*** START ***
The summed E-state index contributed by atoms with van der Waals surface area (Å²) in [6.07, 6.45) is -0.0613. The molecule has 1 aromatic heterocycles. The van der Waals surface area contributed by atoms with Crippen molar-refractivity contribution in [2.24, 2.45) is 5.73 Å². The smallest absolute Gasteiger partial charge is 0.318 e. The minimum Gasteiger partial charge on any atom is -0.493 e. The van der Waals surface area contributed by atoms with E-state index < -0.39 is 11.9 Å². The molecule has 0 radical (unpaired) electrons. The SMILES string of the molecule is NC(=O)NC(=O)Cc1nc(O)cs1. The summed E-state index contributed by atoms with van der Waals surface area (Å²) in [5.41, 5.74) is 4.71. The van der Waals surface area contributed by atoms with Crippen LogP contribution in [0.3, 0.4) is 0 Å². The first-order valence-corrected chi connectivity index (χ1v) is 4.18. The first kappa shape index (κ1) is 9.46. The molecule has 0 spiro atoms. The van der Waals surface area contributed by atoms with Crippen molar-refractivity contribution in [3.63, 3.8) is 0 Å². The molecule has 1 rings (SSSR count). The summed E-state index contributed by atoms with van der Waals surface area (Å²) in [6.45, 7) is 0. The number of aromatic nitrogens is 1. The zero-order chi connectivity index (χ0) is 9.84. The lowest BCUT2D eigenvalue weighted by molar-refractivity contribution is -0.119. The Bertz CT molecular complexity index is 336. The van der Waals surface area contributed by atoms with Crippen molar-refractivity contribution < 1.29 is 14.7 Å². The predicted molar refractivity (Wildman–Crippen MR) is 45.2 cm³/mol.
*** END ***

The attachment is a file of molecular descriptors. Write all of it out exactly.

The summed E-state index contributed by atoms with van der Waals surface area (Å²) in [6.07, 6.45) is -0.0613. The molecule has 1 aromatic heterocycles. The van der Waals surface area contributed by atoms with Crippen molar-refractivity contribution in [2.24, 2.45) is 5.73 Å². The smallest absolute Gasteiger partial charge is 0.318 e. The minimum Gasteiger partial charge on any atom is -0.493 e. The van der Waals surface area contributed by atoms with E-state index < -0.39 is 11.9 Å². The molecule has 0 radical (unpaired) electrons. The SMILES string of the molecule is NC(=O)NC(=O)Cc1nc(O)cs1. The summed E-state index contributed by atoms with van der Waals surface area (Å²) in [5.41, 5.74) is 4.71. The van der Waals surface area contributed by atoms with Crippen LogP contribution in [0.3, 0.4) is 0 Å². The first-order valence-corrected chi connectivity index (χ1v) is 4.18. The first kappa shape index (κ1) is 9.46. The molecule has 0 spiro atoms. The van der Waals surface area contributed by atoms with Crippen molar-refractivity contribution in [3.63, 3.8) is 0 Å². The molecule has 1 rings (SSSR count). The summed E-state index contributed by atoms with van der Waals surface area (Å²) in [6.45, 7) is 0. The number of aromatic nitrogens is 1. The zero-order chi connectivity index (χ0) is 9.84. The lowest BCUT2D eigenvalue weighted by molar-refractivity contribution is -0.119. The Bertz CT molecular complexity index is 336. The van der Waals surface area contributed by atoms with Crippen molar-refractivity contribution < 1.29 is 14.7 Å². The predicted molar refractivity (Wildman–Crippen MR) is 45.2 cm³/mol.